Shortly after Cameron Harding’s one-
month check-up, his mother, Alison, saw
that her newborn seemed to stop moving. She’d unwrap him from a swaddle
and his arms would flop to one side. He
wouldn’t kick his legs or turn his head.
The diagnosis: spinal muscular atrophy.
The inherited illness, which destroys the
motor neurons that control movement,
often kills children before they turn two.
In Cameron’s case, it seemed he’d probably never even have a birthday.
But when he was seven weeks old,
Cameron’s parents enrolled him in a clini-
cal trial for an experimental drug. In vid-
eos shot two months later, he could move
his head and reach for a toy. No child with
his condition had ever made such a recov-
ery before. The drug Cameron received,
Drugs made of
RNA have been in
development for more
than 20 years. But Cameron’s remarkable
trajectory is a sign they could be ready
to join familiar pharmacy chemicals and
biotech proteins as the next great class of
drug types, proponents say. “Right now,
RNA therapeutics—that’s the future of
medicine,” says Steven Dowdy of the Uni-
versity of California, San Diego, School
of Medicine. Dowdy admits
to being a partisan—his lab
works on RNA—but says
advances in chemistry have
finally made this type of drug
feasible. “We still have a lot
of work to do, but it’s going
to be huge,” he says.
Some investors think so,
too. One private company,
Moderna Therapeutics, has
reportedly managed to raise
nearly $2 billion to develop
what it calls a “platform” for
inventing new RNA treatments. Overall, more than
150 clinical trials under
way are using RNA to treat
cancer, infection, hormone
problems, and neurologic
diseases, including Huntington’s disease.
Inside our cells, the genes in our DNA
code are translated into copies made of
RNA. These copies, in
turn, float into the cell
body, where they serve
as the information template from which proteins are manufactured.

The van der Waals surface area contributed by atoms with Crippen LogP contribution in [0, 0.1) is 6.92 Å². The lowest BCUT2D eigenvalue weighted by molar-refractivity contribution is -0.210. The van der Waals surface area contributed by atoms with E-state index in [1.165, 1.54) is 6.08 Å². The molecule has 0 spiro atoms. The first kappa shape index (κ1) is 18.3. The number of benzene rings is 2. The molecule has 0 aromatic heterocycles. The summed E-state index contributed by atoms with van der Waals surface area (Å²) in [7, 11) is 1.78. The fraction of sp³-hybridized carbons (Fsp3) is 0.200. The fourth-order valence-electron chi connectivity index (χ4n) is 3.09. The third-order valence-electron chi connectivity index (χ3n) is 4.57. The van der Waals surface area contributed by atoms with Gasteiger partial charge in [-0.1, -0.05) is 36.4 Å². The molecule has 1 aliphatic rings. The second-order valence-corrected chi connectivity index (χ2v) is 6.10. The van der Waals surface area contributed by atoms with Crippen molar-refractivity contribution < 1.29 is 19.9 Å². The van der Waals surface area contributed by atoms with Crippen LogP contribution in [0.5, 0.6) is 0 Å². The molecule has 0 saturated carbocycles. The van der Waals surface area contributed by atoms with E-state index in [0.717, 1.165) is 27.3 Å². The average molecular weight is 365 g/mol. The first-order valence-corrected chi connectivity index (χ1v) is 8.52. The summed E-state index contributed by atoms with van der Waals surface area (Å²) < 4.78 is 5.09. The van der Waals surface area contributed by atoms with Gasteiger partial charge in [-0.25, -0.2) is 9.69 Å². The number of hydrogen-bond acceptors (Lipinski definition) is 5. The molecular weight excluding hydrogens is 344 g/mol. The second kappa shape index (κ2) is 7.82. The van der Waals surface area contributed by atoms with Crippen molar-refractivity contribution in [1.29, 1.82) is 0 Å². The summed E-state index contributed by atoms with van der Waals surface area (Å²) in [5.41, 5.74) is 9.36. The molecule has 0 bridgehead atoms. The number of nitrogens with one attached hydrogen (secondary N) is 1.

Most drugstore pills act directly on proteins. Gene therapy, meanwhile, seeks to
replace DNA instructions with new ones.
What drugs like Spinraza seek to do
instead is use RNA to block, modify, or
add to the existing RNA messages in a
cell. The most serious challenge to this
approach, says Dowdy, is that cells evolved
How a Boy’s Lazarus-like
Revival Points to a New
Generation of Drugs
Drugs made from RNA may be the next great class of medicine.
“This has given us a
glimpse into a future that’s
really quite profound.”
billions of years ago to keep RNA from the
environment out. Overcoming this deliv-
ery problem has cost company chemists
many years of effort.
While the science of RNA has
unfolded since the 1960s to a drumbeat
of Nobel Prizes, the advance into real
medicine hasn’t been quick. RNA drugs
have been beset by serious side effects,
and several have been pulled from human
tests over safety concerns. In October, the
biotech company Alnylam had to stop a
large study of one drug, Revusiran, after
unexplained deaths in volunteers being
treated for a hereditary metabolic disease,
ATTR amyloidosis. Alnylam, which works
with a technique for blocking RNA mes-
Cameron Harding is one of
the first children to survive
spinal muscular atrophy.